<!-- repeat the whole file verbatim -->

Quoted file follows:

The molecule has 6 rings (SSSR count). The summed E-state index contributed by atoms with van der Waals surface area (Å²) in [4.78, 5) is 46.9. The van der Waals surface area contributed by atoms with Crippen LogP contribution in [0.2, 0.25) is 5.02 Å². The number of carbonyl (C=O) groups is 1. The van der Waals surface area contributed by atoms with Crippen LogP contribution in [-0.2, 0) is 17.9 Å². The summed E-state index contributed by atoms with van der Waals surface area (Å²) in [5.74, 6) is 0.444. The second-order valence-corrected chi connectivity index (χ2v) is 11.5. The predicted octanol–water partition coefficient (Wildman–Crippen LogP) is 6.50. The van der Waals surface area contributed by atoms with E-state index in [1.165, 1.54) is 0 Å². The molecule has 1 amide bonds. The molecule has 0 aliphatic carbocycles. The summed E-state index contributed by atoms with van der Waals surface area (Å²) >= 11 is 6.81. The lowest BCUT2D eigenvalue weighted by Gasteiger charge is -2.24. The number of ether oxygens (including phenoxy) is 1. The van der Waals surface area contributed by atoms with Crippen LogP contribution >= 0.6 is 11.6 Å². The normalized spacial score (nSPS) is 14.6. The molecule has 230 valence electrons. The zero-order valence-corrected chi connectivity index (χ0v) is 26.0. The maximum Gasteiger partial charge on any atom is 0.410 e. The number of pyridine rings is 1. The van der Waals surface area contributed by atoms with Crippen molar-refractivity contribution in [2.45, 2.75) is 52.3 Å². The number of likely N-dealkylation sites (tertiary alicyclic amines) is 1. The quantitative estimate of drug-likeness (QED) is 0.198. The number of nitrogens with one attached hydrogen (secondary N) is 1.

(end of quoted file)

The molecule has 6 rings (SSSR count). The summed E-state index contributed by atoms with van der Waals surface area (Å²) in [4.78, 5) is 46.9. The van der Waals surface area contributed by atoms with Crippen LogP contribution in [0.2, 0.25) is 5.02 Å². The number of carbonyl (C=O) groups is 1. The van der Waals surface area contributed by atoms with Crippen LogP contribution in [-0.2, 0) is 17.9 Å². The summed E-state index contributed by atoms with van der Waals surface area (Å²) in [5.74, 6) is 0.444. The second-order valence-corrected chi connectivity index (χ2v) is 11.5. The predicted octanol–water partition coefficient (Wildman–Crippen LogP) is 6.50. The van der Waals surface area contributed by atoms with E-state index in [1.165, 1.54) is 0 Å². The molecule has 1 amide bonds. The molecule has 0 aliphatic carbocycles. The summed E-state index contributed by atoms with van der Waals surface area (Å²) >= 11 is 6.81. The lowest BCUT2D eigenvalue weighted by Gasteiger charge is -2.24. The number of ether oxygens (including phenoxy) is 1. The van der Waals surface area contributed by atoms with Crippen LogP contribution >= 0.6 is 11.6 Å². The normalized spacial score (nSPS) is 14.6. The molecule has 230 valence electrons. The zero-order valence-corrected chi connectivity index (χ0v) is 26.0. The maximum Gasteiger partial charge on any atom is 0.410 e. The number of pyridine rings is 1. The van der Waals surface area contributed by atoms with Crippen molar-refractivity contribution in [2.45, 2.75) is 52.3 Å². The number of likely N-dealkylation sites (tertiary alicyclic amines) is 1. The quantitative estimate of drug-likeness (QED) is 0.198. The number of nitrogens with one attached hydrogen (secondary N) is 1.